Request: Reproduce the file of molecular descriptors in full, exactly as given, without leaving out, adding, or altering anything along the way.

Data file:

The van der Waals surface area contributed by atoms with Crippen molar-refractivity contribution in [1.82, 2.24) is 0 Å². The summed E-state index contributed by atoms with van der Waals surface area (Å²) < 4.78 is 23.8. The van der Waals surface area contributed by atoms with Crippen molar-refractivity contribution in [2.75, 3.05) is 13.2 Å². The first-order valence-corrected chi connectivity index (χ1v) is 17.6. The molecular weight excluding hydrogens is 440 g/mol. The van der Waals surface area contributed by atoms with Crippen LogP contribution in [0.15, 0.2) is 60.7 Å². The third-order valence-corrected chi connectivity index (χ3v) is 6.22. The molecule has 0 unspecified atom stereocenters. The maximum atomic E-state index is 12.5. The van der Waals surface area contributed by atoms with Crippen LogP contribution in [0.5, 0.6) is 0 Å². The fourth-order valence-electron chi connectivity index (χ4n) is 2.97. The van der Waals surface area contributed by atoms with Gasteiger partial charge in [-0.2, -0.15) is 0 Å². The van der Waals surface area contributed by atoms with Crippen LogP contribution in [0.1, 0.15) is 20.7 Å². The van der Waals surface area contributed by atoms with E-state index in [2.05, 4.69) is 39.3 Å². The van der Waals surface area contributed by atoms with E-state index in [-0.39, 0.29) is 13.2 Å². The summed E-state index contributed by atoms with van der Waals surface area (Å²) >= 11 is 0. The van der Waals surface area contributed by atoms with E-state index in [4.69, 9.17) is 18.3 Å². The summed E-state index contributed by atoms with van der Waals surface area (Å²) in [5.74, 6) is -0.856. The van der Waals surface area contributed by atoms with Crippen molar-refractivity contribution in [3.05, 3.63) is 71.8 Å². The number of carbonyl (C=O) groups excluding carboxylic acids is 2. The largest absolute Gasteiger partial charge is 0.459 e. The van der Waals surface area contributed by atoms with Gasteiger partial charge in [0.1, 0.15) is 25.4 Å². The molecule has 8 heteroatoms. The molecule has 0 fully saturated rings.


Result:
The van der Waals surface area contributed by atoms with Crippen molar-refractivity contribution in [1.82, 2.24) is 0 Å². The summed E-state index contributed by atoms with van der Waals surface area (Å²) < 4.78 is 23.8. The van der Waals surface area contributed by atoms with Crippen molar-refractivity contribution in [2.75, 3.05) is 13.2 Å². The first-order valence-corrected chi connectivity index (χ1v) is 17.6. The molecular weight excluding hydrogens is 440 g/mol. The van der Waals surface area contributed by atoms with Crippen LogP contribution in [0.15, 0.2) is 60.7 Å². The third-order valence-corrected chi connectivity index (χ3v) is 6.22. The molecule has 0 unspecified atom stereocenters. The maximum atomic E-state index is 12.5. The van der Waals surface area contributed by atoms with Crippen LogP contribution in [0.5, 0.6) is 0 Å². The fourth-order valence-electron chi connectivity index (χ4n) is 2.97. The van der Waals surface area contributed by atoms with Gasteiger partial charge in [-0.2, -0.15) is 0 Å². The van der Waals surface area contributed by atoms with Crippen LogP contribution in [0.1, 0.15) is 20.7 Å². The van der Waals surface area contributed by atoms with E-state index in [2.05, 4.69) is 39.3 Å². The van der Waals surface area contributed by atoms with E-state index in [-0.39, 0.29) is 13.2 Å². The summed E-state index contributed by atoms with van der Waals surface area (Å²) >= 11 is 0. The van der Waals surface area contributed by atoms with E-state index in [4.69, 9.17) is 18.3 Å². The summed E-state index contributed by atoms with van der Waals surface area (Å²) in [5.74, 6) is -0.856. The van der Waals surface area contributed by atoms with Crippen molar-refractivity contribution in [3.05, 3.63) is 71.8 Å². The number of carbonyl (C=O) groups excluding carboxylic acids is 2. The largest absolute Gasteiger partial charge is 0.459 e. The van der Waals surface area contributed by atoms with Gasteiger partial charge in [0.1, 0.15) is 25.4 Å². The molecule has 8 heteroatoms. The molecule has 0 fully saturated rings.